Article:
In our modern age we are used to shake-n-bake solutions. When there is a system failure the restoration process is expected to come quickly. The hard reality is that when infrastructure is damaged, be it public or private, the recovery period can be very long. Longer yet if there are design considerations and efforts to prevent the damages from occurring again.
See the NPR story Bellevue Hospital's Slow Comeback After Superstorm Sandy
The impact to peoples' lives and their feelings of self-worth have been impacted. Much of that comes from the slow process of having all the hospital systems functioning so that they can provide the topnotch medical services that they previously had furnished.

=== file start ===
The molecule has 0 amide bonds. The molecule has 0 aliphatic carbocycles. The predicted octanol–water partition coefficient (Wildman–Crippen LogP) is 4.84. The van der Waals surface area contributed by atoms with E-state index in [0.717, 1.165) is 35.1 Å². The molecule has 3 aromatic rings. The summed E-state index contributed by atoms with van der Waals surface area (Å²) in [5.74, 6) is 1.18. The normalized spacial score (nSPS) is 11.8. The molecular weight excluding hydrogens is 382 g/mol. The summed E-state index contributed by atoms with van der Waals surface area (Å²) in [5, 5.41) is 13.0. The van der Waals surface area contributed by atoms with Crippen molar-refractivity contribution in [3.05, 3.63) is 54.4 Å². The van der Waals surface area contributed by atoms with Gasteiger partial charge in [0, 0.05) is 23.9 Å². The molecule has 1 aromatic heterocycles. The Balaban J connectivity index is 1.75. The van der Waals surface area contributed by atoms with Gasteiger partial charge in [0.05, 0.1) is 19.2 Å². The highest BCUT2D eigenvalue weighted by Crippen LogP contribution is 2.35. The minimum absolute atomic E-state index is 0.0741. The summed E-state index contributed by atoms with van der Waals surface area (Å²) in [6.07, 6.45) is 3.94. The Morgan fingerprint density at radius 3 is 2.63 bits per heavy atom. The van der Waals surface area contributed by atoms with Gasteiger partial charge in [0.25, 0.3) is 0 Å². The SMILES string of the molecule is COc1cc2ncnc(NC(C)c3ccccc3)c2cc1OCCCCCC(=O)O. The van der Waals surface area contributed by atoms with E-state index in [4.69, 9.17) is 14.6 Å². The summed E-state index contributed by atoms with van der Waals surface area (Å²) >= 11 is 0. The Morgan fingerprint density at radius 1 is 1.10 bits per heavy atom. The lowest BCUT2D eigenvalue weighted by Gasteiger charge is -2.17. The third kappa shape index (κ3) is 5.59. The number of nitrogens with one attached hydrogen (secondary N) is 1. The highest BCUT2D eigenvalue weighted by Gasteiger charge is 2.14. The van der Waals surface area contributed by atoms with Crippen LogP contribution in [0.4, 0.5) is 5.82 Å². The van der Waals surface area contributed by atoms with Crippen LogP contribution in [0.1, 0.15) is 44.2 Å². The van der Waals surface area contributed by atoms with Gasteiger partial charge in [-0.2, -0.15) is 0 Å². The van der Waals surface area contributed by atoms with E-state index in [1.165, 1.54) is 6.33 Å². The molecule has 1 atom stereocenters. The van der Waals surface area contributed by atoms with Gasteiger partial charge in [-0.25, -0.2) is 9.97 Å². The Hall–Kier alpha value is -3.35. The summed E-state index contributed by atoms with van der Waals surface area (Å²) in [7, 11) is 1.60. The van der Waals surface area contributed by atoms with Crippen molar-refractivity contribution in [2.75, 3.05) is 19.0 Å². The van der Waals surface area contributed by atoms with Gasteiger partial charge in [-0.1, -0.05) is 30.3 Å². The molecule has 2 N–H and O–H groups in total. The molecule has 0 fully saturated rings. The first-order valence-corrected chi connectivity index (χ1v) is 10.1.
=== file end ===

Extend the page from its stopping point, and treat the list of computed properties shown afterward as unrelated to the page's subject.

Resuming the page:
There are some key points made when talking to the hospital's engineer. They are taking some steps to mitigate a future storm, but they can't do everything at once and remain in business--so they are setting priorities. Those things that can be moved more easily are being moved out of the basement. Others will need to remain. Perhaps they can put other mitigation measures in place for the ones that didn't work the last time.
Everyday people are making choices about what their level of disaster readiness will be. Some are not considering it at all--which is of course, a choice.